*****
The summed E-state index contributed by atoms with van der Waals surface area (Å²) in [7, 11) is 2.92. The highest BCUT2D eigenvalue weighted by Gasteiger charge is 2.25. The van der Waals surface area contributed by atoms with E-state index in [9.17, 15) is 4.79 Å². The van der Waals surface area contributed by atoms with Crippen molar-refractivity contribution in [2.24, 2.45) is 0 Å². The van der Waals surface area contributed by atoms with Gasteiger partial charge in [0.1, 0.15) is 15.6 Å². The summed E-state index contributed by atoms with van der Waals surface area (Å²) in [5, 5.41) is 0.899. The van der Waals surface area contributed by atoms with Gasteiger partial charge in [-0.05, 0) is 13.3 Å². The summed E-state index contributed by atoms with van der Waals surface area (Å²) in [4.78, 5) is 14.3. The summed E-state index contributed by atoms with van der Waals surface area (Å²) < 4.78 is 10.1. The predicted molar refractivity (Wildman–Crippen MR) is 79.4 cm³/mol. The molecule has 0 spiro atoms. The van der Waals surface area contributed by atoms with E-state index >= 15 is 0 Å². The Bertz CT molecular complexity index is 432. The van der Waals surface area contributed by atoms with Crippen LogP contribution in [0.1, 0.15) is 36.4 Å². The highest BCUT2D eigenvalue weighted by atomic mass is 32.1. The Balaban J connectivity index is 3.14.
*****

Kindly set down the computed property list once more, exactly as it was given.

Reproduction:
The summed E-state index contributed by atoms with van der Waals surface area (Å²) in [7, 11) is 2.92. The highest BCUT2D eigenvalue weighted by Gasteiger charge is 2.25. The van der Waals surface area contributed by atoms with E-state index in [9.17, 15) is 4.79 Å². The van der Waals surface area contributed by atoms with Crippen molar-refractivity contribution in [2.24, 2.45) is 0 Å². The van der Waals surface area contributed by atoms with Gasteiger partial charge in [0.1, 0.15) is 15.6 Å². The summed E-state index contributed by atoms with van der Waals surface area (Å²) in [5, 5.41) is 0.899. The van der Waals surface area contributed by atoms with Gasteiger partial charge in [-0.05, 0) is 13.3 Å². The summed E-state index contributed by atoms with van der Waals surface area (Å²) in [4.78, 5) is 14.3. The summed E-state index contributed by atoms with van der Waals surface area (Å²) < 4.78 is 10.1. The predicted molar refractivity (Wildman–Crippen MR) is 79.4 cm³/mol. The molecule has 0 spiro atoms. The van der Waals surface area contributed by atoms with E-state index >= 15 is 0 Å². The Bertz CT molecular complexity index is 432. The van der Waals surface area contributed by atoms with Crippen LogP contribution in [0.1, 0.15) is 36.4 Å². The highest BCUT2D eigenvalue weighted by atomic mass is 32.1. The Balaban J connectivity index is 3.14.